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Take a Trip to the Electronic Wild West

GOING on-line with an established service like CompuServe or America Online is like jetting off to Europe. Exploring the Internet is like taking off in a biplane and throwing out the compass. The ride can be rough and you might get lost, but you'll experience the exotic electronic places where anything can happen.

It's hard to explain the Internet. It's a network that connects more than 35,000 other networks that, in turn, connect more than 2.2 million computers in 92 countries. It's much bigger than the more- exclusive privately run on-line services that have limited access. It's called the prototype of the information superhighway, but it's much more like the electronic Wild West: borderless, largely ungoverned, and growing like jack rabbits. The Internet Society, a volunteer group that comes the closest to running the vast network, estimates the Internet is growing so fast that if things don't slow down, everyone in the world will be hooked up by 2001.

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Depending on what you want to do, jumping on the Internet requires some computer expertise or an experienced guide. You need a computer, of course, a modem (get a high-speed model), and some kind of Internet connection.

Happy exploring.


If you're a student or a teacher, chances are your school already has an Internet connection that is probably free. If not, check with your employer to see if an Internet connection is planned. Some communities run Freenets, which are no-cost ways of hooking up. Most on-line services, such as America Online, let you send and receive Internet mail. But for full Internet access, you'll need a service provider.

It's not cheap. One of the best deals going is Delphi Internet Services, which gives newcomers a five-hour free trial of the service (800-695-4008). After that it's $10 a month for four hours or $20 a month for 20 hours. Be warned: The interface isn't graphical, so you'll have to learn commands. Easy-to-use graphical programs are available, such as the Internet Membership Kit, but at the moment, they require higher-grade connections at more than double the cost of Delphi or similar dial-up services.ONCE CONNECTED,


On the Internet, you need to know who you are and where you are before going anywhere. The key is your Internet address. You can always tell Internet users by those funny @ signs in their addresses (@ means ``at''). Who do you think this Internet user is? president

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OK, that was too easy. Just remember, the name (or some version of it) goes before the @ sign and the location comes after. The ending of of an Internet address tells what kind of organization it is. Overseas users add a two-letter code to designate their countries. (See box above.)


On the Internet, you can go almost anywhere. To gather material for this article, I downloaded files from Internet computers in northern Virginia, Minnesota, Australia, and Britain. Be patient at the beginning. Cyberspace is vast. Start with simple things, like sending electronic mail or e-mail. Send an idea to the big fella at in the previous section. Just follow the menu commands or other instructions from your Internet service provider. When you get the hang of it, send me an e-mail telling me about your Internet experiences (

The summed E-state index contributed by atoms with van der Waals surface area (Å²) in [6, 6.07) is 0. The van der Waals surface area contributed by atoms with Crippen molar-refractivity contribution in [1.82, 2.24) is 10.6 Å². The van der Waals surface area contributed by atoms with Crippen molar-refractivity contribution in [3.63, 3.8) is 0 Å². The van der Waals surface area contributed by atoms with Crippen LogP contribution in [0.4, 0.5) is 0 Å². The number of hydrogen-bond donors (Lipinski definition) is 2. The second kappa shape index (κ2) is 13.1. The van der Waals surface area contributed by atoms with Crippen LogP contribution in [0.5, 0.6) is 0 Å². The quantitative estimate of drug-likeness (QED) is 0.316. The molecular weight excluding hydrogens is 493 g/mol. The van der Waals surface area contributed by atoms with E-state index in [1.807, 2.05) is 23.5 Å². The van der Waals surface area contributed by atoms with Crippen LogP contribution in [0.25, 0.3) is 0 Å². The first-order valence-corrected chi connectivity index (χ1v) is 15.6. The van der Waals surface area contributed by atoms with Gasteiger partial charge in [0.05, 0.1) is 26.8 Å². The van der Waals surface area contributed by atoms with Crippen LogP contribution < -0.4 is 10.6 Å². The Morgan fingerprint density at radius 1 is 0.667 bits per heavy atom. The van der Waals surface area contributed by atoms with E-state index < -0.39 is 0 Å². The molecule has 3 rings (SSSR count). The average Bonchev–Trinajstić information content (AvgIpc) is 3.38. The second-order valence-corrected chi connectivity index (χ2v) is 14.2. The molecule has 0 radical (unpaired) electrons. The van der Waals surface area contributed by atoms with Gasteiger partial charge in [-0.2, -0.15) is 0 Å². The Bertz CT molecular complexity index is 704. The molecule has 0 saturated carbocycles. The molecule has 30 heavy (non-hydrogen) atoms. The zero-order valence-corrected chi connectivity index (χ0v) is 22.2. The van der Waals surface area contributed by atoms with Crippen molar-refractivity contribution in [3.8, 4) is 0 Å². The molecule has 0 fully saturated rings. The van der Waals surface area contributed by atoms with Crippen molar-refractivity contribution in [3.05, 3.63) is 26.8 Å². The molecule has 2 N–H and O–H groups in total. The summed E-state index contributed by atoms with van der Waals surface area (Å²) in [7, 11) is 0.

Many beginners like Gopher, a search utility, because everything is menu-driven. Type in your menu choice and away you go. Try finding the text of Aladdin and the Wonderful Lamp. Use your service provider's Gopher to get to and choose Libraries, then Electronic Books, then By Title. You can display the text on-screen or download it to your computer.


One of the best things about the Internet is that it's people who, like you, are vitally interested in a wide range of topics and hobbies. The Internet has thousands of news groups - alt.activism to talk.religion.misc - that act as electronic bulletin boards.

Anyone can post a question; then others leave their response or ask new questions. Use your service provider's Usenet directory to get to rec.pets.dogs or rec.pets.cats to see what dog and cat lovers are talking about. You might want to contribute your own ideas.



Telnet is one of several useful exploration tools. It lets you log onto Internet computers as though you were sitting in front of them. Follow the directions of your service provider to telnet and then type, and log on as guest. InterNIC is an organization that offers information about other Internet resources. Get to the search prompt, then type query nasa to get a list of NASA Internet computers. For directions on how to reach the first listing, type find 1 and write down the directions.


Many sites invite users to download files and programs using File Transfer Protocol or ftp. Try downloading a guide of US area codes. Depending on your service provider, you may end up typing the following: ftp, log on as anonymous, give your full Internet address as the password, then move to the Library/Documents subdirectory (type CD ``Library'' then CD ``Document'' ). Download the file by typing GET ``areacode.txt'' and don't forget to download the file again from your Internet service to your machine. If possible, set your modem and service to use the Zmodem protocol. Otherwise, large files can take hours to retrieve.


There's far more to the Internet: searching with the Archie utility, subscribing to an electronic mailing list, and a new graphic interface called Mosaic, which may transform the way people interact with the Internet.

Several good books are available on how to use the Internet and what places to visit, including ``Using the Internet'' (Que Corporation, 1994); ``The Internet Yellow Pages'' (Osborne McGraw-Hill, 1994); ``Navigating the Internet'' (Sams Publishing, 1993); and many more.

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